Visual Impairments in the Year 2020

People 80 years of age and older currently make up 8% of the U.S. population, but account for 69% of blindness. By the year 2020, the number of people age 85 and older is expected to double to 7 million.

Likewise, the numbers of people who are blind or have low vision will increase substantially.
Blindness or low vision now affects 3.3 million Americans age 40 and older. This figure is projected to reach 5.5 million by the year 2020, according to the Eye Diseases Prevalence Research Group.

Other estimates of vision impairment for the year 2020:


Population in 2004 Population in 2020
AMD     1.75 million 2.95 million
Cataract            20.5 million 30.1 million
Diabetic retinopathy       4.1 million 7.2 million
Glaucoma         2.22 million 3.36 million

Source: Eye Diseases Prevalence Research Group. Causes and prevalence of visual impairment among adults in the United States. Arch Ophthalmol 2004 Apr;122(4):477-85.

Spending on health care has risen about 2.4 percentage points faster than the U.S. gross domestic product (GDP) since 1970, according to the Centers for Medicare and Medicaid Services (CMS).

In 1970, the United States spent about $75 billion on health care, or $356 per resident, which accounted for 7.2% of GDP.

In 2007, health-care spending is projected to be more than $2.2 trillion, or just under $7,500 per resident, and account for 16.2% of GDP.

By 2016, health-care spending will be more than $4.1 trillion, or $12,782 per resident, and account for 19.6% of GDP.

By 2025, health-care spending will be 25% of GDP. Thereafter, health-care costs will continue to account for a steadily growing share of GDP, reaching 37% in 2050, and almost half (49%) of GDP by 2082.


Eye Doctors in Short Supply by 2020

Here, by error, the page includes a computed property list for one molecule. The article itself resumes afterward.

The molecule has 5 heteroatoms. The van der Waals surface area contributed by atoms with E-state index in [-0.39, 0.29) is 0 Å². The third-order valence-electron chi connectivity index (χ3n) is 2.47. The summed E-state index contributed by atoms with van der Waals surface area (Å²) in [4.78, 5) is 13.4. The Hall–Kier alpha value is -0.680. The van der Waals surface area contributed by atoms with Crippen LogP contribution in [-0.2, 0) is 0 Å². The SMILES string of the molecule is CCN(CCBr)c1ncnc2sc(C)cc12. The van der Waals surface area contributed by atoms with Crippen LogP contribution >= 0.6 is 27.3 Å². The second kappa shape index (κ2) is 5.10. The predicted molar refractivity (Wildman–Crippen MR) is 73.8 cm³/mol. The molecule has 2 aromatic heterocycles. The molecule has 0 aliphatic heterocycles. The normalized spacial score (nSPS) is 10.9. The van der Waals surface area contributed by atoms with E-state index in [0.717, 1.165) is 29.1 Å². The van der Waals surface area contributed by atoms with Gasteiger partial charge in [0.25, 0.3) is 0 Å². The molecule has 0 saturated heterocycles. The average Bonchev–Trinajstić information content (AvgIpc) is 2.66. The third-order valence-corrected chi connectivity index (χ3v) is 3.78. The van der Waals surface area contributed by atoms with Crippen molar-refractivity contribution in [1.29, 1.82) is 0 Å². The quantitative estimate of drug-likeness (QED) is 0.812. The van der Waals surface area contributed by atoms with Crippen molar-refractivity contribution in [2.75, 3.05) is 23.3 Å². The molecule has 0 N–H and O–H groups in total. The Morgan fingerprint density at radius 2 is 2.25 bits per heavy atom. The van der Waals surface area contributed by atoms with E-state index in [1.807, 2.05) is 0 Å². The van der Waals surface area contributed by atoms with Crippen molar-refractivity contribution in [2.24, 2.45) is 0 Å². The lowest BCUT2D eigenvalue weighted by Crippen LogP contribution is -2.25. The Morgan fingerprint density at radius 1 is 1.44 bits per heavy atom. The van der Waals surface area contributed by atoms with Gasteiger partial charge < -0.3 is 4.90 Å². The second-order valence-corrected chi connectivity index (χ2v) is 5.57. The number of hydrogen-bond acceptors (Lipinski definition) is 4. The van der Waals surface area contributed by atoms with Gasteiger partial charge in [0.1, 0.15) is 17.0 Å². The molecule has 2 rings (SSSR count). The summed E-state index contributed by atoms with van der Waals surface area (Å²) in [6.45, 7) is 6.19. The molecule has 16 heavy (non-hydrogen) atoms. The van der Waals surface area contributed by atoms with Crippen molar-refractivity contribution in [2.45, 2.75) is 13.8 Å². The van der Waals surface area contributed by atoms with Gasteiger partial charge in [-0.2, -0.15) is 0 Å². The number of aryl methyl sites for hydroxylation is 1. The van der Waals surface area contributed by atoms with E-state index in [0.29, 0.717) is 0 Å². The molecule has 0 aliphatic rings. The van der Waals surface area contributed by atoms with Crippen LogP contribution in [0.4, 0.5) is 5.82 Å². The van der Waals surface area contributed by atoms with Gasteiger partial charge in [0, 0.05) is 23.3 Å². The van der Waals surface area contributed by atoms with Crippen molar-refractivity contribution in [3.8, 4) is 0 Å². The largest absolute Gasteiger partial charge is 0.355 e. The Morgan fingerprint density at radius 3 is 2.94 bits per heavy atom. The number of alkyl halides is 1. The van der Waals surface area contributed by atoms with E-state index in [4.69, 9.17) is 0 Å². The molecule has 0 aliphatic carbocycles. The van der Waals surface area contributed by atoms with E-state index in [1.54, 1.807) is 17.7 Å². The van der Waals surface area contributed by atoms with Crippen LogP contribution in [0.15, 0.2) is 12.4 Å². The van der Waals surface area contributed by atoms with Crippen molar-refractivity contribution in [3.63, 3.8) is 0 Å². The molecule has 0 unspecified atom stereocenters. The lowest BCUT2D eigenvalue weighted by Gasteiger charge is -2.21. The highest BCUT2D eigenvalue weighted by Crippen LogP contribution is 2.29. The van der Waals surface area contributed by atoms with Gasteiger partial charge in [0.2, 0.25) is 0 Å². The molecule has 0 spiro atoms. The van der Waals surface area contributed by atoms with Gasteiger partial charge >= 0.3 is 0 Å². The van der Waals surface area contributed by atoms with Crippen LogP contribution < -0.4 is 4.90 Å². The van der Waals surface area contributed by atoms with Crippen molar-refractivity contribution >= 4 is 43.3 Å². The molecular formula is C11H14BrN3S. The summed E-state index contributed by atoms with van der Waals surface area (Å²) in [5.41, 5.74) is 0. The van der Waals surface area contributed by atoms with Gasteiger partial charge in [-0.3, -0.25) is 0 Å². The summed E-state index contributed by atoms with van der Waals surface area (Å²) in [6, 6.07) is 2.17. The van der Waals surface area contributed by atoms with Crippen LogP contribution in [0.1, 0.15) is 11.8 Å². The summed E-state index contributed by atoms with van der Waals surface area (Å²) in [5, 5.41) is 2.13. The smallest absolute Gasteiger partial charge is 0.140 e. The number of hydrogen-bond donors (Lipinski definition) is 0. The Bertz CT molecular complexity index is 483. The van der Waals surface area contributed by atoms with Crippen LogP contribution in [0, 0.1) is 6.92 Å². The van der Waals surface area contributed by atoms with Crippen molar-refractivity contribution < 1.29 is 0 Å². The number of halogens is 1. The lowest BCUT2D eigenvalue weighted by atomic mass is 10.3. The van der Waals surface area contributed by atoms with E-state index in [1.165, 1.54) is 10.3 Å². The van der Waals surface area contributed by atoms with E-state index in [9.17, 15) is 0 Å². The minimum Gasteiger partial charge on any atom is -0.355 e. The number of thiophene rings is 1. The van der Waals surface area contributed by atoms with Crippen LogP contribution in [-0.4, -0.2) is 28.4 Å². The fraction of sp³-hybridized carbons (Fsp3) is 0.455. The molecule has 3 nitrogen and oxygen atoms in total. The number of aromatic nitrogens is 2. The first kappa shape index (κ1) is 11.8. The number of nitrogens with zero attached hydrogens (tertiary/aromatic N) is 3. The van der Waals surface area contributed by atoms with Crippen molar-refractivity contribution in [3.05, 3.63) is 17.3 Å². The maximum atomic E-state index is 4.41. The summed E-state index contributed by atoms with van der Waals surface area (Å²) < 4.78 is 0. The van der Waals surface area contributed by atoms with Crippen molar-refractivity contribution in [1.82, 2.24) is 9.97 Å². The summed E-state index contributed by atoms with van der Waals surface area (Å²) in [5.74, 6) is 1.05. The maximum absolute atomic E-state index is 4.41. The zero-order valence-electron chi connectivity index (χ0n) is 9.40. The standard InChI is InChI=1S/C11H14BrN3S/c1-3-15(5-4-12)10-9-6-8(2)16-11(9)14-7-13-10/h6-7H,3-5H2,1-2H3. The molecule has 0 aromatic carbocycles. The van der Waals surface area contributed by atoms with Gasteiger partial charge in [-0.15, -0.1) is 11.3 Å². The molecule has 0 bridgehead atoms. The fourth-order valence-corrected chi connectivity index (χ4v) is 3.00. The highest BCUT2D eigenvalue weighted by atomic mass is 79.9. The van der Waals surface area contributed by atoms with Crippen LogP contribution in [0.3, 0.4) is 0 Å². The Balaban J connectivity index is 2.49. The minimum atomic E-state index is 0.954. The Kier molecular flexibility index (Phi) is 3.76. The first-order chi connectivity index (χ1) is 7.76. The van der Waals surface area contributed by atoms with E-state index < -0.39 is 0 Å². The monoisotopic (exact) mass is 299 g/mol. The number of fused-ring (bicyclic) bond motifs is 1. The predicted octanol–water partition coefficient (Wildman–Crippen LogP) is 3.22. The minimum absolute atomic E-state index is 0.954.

Age-related eye diseases are projected to rise 65% by the year 2020, largely due to the longer life expectancy of baby boomers.1 But, will there be enough optometrists and ophthalmologists to handle the additional patient demand?

A shortage of eye doctors seems very likely within the next two decades, although a number of factors will affect the supply and demand of eye-care services.2

Absent major demographic changes, insurance coverage or health financing changes that affect demand for care, or cures for major diseases, there will likely be a substantial amount of work for all eye-care providers in 2020, wrote ophthalmologists Paul Lee, H. Dunbar Hoskins and David W. Parke in an article last year.2

Some of the factors involved:

People will live longer, increasing the need for treatments for age-related eye disease. For example, the number of surgical procedures for cataract is estimated to increase nearly 50% by 2020.2

Epidemics of diabetes and obesity, if left unchecked, will affect an even greater number of Americans in the coming decades. Currently, one in five adult Americans have diabetes.

New advancements in medical technology and pharmaceuticals will increase the number of procedures and treatments. These developments may improve access to care, which would boost the numbers of treatments even higher.

The number of ophthalmology residency positions (about 460 per year) has been holding steady and is not likely to expand in the coming years.

The number of optometrists that graduate each year (about 1,125) has also remained unchanged. However, at least two new optometry schools are expected to begin graduating students by 2010.

Currently, about half of all ophthalmology residents and nearly two-thirds of optometry students are women. Female doctors average 15% fewer work hours than their male counterparts over the course of their careers.2

Another factor that could lessen the demand for eye-care services is the primary prevention of disease, says James Tielsch, M.H.S., Ph.D., who spoke at the American Academy of Optometrys plenary session in October. Dr. Tielsch is an epidemiologist in the department of ophthalmology at Johns Hopkins Bloomberg School of Public Health.

New treatments are leading to an increase in services, Dr. Tielsch says. Yet, disease preventionfor diabetes, for examplelags far behind. We have a complete failure in the primary prevention of diabetes, he says. For instance, the number of Americans age 40 and older with diabetic retinopathy is expected to jump from 4.1 million now to 7.2 million by 2020.1